Conference Program

To view the program in grid view or by track, please visit the Agenda page.

View the Taxonomy Boot Camp PLUS its co-located events Final Program PDF. (Note access to sessions is subject to registration pass selected.)

Experts in the Loop

Taxonomy Boot Camp is the only conference dedicated to exploring the successes, challenges, methodologies, and products for taxonomies. 

Taxonomies exist to describe, organize, and connect information. Creating a common structure not only helps people and systems work more effectively but also helps create collective intelligence: the body of knowledge that emerges from collaboration and knowledge-sharing. Being able to effectively link people, content and data is the foundation for organizational learning and innovation. The increasing focus on knowledge graphs and AI tools reflects a desire to harness the emergent knowledge of the organization, and taxonomy is a linchpin in this effort.

As the use of artificial intelligence and other types of automation tools continues to expand, the challenge for information professionals is to ensure that human expertise is well leveraged in knowledge frameworks and processes. Not everything can or should be automated. Where do we need to leverage human expertise — taxonomist or subject matter expert both — to make sure the machines are doing their work correctly? What is the role of human-in-the-loop processes in the development, enrichment, and governance of information solutions? How can taxonomists use these tools to boost their ability to analyze large volumes of data? Find the answers to these and more questions in November.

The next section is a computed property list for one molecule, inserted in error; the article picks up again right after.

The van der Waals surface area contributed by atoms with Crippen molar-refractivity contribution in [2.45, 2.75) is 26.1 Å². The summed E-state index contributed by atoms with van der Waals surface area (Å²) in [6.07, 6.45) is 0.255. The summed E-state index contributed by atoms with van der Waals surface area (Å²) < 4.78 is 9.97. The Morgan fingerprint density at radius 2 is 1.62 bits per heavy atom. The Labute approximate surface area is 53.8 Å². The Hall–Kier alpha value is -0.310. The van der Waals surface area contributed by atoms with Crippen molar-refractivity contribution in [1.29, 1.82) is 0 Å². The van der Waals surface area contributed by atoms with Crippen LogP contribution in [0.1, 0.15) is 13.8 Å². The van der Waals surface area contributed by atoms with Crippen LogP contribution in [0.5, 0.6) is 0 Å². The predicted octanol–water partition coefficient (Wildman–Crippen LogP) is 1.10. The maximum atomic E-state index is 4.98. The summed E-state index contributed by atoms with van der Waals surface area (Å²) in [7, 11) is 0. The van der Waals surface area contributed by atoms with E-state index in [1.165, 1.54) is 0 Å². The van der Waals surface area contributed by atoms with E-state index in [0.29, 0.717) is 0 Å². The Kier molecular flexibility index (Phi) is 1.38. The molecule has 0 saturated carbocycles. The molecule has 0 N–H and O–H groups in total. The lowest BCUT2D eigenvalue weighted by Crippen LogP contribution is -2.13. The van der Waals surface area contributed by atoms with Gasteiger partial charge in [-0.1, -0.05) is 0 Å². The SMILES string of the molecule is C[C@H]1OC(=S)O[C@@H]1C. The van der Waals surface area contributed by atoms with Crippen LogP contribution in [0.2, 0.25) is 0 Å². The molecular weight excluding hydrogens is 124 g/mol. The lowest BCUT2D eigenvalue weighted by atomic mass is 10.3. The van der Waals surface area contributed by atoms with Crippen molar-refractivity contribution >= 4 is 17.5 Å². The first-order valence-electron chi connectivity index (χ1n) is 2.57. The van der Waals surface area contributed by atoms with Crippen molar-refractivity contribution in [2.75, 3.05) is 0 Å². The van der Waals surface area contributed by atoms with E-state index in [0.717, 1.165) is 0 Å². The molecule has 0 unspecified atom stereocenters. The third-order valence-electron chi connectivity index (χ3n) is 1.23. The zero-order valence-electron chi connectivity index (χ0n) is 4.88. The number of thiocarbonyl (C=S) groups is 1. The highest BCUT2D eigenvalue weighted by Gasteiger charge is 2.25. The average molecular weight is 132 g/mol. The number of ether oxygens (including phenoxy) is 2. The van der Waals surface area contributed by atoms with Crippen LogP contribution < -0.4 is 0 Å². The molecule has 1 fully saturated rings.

Taxonomy Boot Camp showcases taxonomies as key components of knowledge and data management systems that aim to build collective intelligence within or across organizations and help solve real world problems. Speakers will share their experience in creating successful taxonomy solutions and advise on both hard and soft skills to help our attendees accelerate their learning and success. 

The Taxonomy Boot Camp program is designed to provide something for everyone, from taxonomy newbies to seasoned experts (and everyone in between). Beginner sessions provide those new to the field with the nuts and bolts they need to get up-to-speed and give more experienced practitioners insight into how others have evolved their approaches. Also hear case studies, practical sessions on taxonomy tools and methods, and cutting-edge developments in the field.

Monday, Nov 6

Keynotes

Located in Capitol Ballroom, Salon E/F
 

Opening Remarks

Monday, November 6: 9:00 a.m. - 9:10 a.m.
Located in Capitol Ballroom, Salon E/F

Speaker:

Stephanie Lemieux, President & Principal Consultant, Dovecot Studio

 

Keynote: Taxonomies & Ontologies in the New Age of AI

Monday, November 6: 9:10 a.m. - 10:00 a.m.
Located in Capitol Ballroom, Salon E/F

Taxonomies and ontologies have had an uncertain relationship for a while now: Is a taxonomy just a special kind of ontology? Is an ontology what a taxonomy wants to be when it grows up? Are they different kinds of things that work better together? Building on lessons learned in a variety of ontology and taxonomy projects in various industries, Allemang proposes a design pattern for the division of labor between taxonomies and ontologies. Aside from its confirmation through a number of industry applications, this pattern also provides opportunities for AI automation that enhance, rather than replace, the role of human expertise in knowledge frameworks.